Time period notes
Methods in 1st segment
Methods in 2nd segment
Methods in 3rd segment
Methods in 4th segment
Methods in 5th segment
Methods in 6th segment
Involvement of social elites
Nonviolent responses of opponent
Additional notes on joining/exiting order
Success in achieving specific demands/goals
Notes on outcomes
The history of Native American and government interactions in South Dakota is riddled with animosity. In the mid-1900s the Native Americans were mortified by the atrocities committed against their people by the federal government and began to create a plan for protest. In 1968, two hundred members of the American Indian community met to discuss issues of police brutality, high unemployment rates, unjust prosecutions, and other government policies regarding the Native American population. At this meeting they launched the American Indian Movement (AIM).
Two hundred AIM members decided to protest by occupying Wounded Knee, South Dakota in the Pine Ridge Reservation. Reclaiming this area had symbolic value; it was historically known for the Battle of Wounded Knee, a massacre of Native American women and children by the Cavalry. They began their occupation on February 27, 1973. The occupants did not take a nonviolent stance and were armed with rifles, pistols, knives, and clubs. In fact, they even took the white inhabitants of Wounded Knee hostage.
Almost immediately, Federal troops surrounded the town. According to Agents of Repression, the Pentagon invaded Wounded Knee with 17 armored personnel carriers, 130,000 rounds of M-16 ammunition, 41,000 rounds of M-1 ammunition, 24,000 flares, 12 M-79 grenade launchers, 600 cases of C-S gas, 100 rounds of M-40 explosives, helicopters, and phantom jets. They established roadblocks around Wounded Knee approximately 15 miles in every direction. Through most of the occupation firing between the groups was normal and proceeded to produce casualties.
On March 13, members of Movement for a New Society (MNS), a network of U.S./Canadian groups dedicated to nonviolent revolution, flew into action. With both sides armed and poised for violence, the goal of MNS was to prevent the massive forces of the US Federal Government from firing upon the Native Americans. MNS launched a phone tree that contacted all who were a part of their network. Collectives responded from many major cities including Madison, Minneapolis, Milwaukee, Des Moines, Denver, Portland, and Philadelphia. Within two days, these collectives sent carloads of activists to Wounded Knee. The activists utilized the method of physical intervention by acting as unarmed bodyguards. This method is commonly acted out by individuals, however this time it was used as a mass action. They placed themselves between the occupiers and the government forces.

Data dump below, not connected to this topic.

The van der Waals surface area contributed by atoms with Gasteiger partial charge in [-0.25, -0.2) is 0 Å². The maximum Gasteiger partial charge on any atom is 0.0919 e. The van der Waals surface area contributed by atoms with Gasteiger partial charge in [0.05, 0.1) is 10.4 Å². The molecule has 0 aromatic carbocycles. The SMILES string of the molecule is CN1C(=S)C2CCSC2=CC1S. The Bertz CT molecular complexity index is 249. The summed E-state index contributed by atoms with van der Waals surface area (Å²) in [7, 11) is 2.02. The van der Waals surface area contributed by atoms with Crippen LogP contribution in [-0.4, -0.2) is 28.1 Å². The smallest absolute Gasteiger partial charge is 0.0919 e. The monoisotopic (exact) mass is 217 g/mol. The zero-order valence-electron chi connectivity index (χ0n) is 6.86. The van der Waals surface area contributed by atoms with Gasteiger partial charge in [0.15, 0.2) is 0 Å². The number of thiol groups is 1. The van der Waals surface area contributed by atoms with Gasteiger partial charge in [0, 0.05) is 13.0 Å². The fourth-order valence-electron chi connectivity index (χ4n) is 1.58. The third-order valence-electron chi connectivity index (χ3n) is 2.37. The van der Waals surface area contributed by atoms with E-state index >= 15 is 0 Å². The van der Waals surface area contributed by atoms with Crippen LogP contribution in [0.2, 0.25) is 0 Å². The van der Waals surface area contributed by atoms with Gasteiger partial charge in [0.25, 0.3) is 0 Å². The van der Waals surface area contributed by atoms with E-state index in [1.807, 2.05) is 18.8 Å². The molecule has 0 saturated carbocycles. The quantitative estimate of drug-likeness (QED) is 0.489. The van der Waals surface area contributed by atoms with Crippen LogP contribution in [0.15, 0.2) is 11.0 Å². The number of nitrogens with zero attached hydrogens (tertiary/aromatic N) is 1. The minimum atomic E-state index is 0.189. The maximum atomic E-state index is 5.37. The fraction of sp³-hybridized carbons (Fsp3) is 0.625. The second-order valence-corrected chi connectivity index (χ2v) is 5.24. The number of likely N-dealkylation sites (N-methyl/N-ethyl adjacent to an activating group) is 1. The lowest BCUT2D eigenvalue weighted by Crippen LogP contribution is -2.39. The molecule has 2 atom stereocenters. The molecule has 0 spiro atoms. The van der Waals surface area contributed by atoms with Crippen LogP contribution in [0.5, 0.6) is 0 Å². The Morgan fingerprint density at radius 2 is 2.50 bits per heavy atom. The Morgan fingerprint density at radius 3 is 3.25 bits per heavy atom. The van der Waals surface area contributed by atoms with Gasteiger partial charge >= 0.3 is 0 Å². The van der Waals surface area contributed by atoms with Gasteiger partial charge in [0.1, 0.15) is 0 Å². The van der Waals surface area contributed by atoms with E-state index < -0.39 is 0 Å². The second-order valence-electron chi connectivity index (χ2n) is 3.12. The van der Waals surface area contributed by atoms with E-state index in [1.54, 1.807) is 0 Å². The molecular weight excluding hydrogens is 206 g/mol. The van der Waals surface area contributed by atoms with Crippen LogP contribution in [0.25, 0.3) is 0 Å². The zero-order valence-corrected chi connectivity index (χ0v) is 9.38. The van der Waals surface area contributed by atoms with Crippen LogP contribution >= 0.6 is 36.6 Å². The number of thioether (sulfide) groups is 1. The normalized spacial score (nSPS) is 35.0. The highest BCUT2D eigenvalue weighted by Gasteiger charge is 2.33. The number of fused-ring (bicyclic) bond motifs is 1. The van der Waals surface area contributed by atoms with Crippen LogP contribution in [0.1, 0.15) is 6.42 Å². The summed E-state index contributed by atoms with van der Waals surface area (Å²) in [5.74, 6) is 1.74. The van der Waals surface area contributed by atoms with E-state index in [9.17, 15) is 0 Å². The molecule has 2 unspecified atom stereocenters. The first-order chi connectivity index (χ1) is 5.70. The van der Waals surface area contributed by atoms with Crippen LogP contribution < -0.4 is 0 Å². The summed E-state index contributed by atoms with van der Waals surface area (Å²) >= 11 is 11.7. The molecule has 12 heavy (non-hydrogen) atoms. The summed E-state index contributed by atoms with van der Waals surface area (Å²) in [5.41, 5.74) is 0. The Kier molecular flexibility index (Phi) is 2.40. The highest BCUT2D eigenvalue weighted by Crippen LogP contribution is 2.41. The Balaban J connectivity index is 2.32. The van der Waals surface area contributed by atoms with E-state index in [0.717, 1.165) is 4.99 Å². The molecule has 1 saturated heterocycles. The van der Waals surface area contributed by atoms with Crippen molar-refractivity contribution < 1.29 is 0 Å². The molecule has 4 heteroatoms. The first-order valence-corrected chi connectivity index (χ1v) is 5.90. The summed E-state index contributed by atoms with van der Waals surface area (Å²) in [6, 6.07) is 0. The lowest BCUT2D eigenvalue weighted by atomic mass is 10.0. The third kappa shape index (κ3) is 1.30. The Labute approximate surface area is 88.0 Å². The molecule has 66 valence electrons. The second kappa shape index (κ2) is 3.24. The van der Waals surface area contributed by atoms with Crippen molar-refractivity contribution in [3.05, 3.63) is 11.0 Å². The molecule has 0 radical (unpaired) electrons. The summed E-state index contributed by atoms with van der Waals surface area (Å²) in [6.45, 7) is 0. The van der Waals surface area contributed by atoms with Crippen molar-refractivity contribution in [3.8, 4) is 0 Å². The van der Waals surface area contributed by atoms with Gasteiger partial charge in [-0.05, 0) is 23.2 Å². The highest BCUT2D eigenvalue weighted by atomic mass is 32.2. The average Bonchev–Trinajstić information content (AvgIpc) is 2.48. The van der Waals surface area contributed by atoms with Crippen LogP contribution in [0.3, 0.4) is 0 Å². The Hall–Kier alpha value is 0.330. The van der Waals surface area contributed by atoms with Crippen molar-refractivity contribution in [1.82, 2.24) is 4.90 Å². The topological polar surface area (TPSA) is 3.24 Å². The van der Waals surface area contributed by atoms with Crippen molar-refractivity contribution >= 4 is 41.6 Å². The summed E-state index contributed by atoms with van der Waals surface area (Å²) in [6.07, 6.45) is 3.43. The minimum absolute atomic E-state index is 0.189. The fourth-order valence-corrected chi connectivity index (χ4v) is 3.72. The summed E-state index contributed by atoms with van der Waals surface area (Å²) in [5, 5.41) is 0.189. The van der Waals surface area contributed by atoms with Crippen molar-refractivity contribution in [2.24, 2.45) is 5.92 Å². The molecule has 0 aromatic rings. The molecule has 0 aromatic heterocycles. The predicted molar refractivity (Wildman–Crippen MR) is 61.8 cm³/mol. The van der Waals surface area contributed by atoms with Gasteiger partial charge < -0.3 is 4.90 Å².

Throughout this time there were national demonstrations to show solidarity and concern. One demonstration was in Denver at the location of the AIM headquarters. This demonstration gathered 2,000 people to protest. Los Angeles also had a demonstration, although smaller, consisting of only 400 people. On March 21, activists demonstrated nationwide. In addition, celebrity Marlon Brando refused to accept his Academy Award for The Godfather (1) because he was making a statement to support AIM and (2) due to the poor treatment of Native Americans in the film industry.
Although MNS succeeded in stalling the violence for their first few days, the government eventually forced the MNS activists out. In the end, John Adams, a crisis-intervention worker for the National Council of Churches, stated that his position as a negotiator was validated and strengthened by the presence of MNS.
After 71 days of occupation, AIM and the government finally agreed on terms on 5 May 1973, which led to AIM completely disarming. The official end came when the government asserted control on 8 May.
Hope, Marjorie, and Young, James. The Struggle for Humanity: Agents of Nonviolent Change in a Violent World. Maryknoll, NY: Orbis Books, 1977. Print.
Lyman, Steven David. Wounded Knee 1973: A Personal Account. University of Nebraska Press, 1993. Print.
Redhawk, William. “Siege at Wounded Knee.” Redhawk’s Lodge. 20 May 2004. Redhawk’s Lodge. Web. 22 Oct 2011.
Shipper, Martin. The Guide to the Microfilm Edition of The FBI Files on the American Indian Movement and Wounded Knee. Web. 23 Oct 2011.
Stevens, William K. “Militant at Wounded Knee is Shot as Fighting Erupts.” New York Times 18 April, 1973: pg. 97. Print.
Wounded Knee Incident. Wikipedia the Free Encyclopedia. Wikipedia Foundation. Web. 22 Oct 2011.